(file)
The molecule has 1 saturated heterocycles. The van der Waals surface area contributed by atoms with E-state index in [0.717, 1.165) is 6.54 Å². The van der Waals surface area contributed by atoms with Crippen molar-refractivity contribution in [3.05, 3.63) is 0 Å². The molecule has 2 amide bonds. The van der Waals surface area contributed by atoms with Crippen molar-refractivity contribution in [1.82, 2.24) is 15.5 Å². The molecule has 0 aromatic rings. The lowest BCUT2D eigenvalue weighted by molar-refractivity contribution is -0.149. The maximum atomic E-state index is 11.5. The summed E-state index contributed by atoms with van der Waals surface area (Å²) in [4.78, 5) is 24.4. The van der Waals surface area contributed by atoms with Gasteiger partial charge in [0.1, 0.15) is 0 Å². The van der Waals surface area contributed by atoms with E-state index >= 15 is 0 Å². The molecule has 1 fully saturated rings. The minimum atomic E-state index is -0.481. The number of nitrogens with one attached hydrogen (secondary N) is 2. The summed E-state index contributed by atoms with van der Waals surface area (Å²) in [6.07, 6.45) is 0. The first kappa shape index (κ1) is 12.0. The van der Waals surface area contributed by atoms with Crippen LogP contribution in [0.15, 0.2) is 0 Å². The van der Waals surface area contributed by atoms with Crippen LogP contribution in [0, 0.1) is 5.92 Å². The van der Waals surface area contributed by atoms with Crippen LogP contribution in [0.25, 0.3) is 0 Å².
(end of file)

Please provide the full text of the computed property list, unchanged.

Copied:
The molecule has 1 saturated heterocycles. The van der Waals surface area contributed by atoms with E-state index in [0.717, 1.165) is 6.54 Å². The van der Waals surface area contributed by atoms with Crippen molar-refractivity contribution in [3.05, 3.63) is 0 Å². The molecule has 2 amide bonds. The van der Waals surface area contributed by atoms with Crippen molar-refractivity contribution in [1.82, 2.24) is 15.5 Å². The molecule has 0 aromatic rings. The lowest BCUT2D eigenvalue weighted by molar-refractivity contribution is -0.149. The maximum atomic E-state index is 11.5. The summed E-state index contributed by atoms with van der Waals surface area (Å²) in [4.78, 5) is 24.4. The van der Waals surface area contributed by atoms with Gasteiger partial charge in [0.1, 0.15) is 0 Å². The van der Waals surface area contributed by atoms with E-state index >= 15 is 0 Å². The molecule has 1 fully saturated rings. The minimum atomic E-state index is -0.481. The number of nitrogens with one attached hydrogen (secondary N) is 2. The summed E-state index contributed by atoms with van der Waals surface area (Å²) in [6.07, 6.45) is 0. The first kappa shape index (κ1) is 12.0. The van der Waals surface area contributed by atoms with Crippen LogP contribution in [0.15, 0.2) is 0 Å². The van der Waals surface area contributed by atoms with Crippen LogP contribution in [0, 0.1) is 5.92 Å². The van der Waals surface area contributed by atoms with Crippen LogP contribution in [0.25, 0.3) is 0 Å².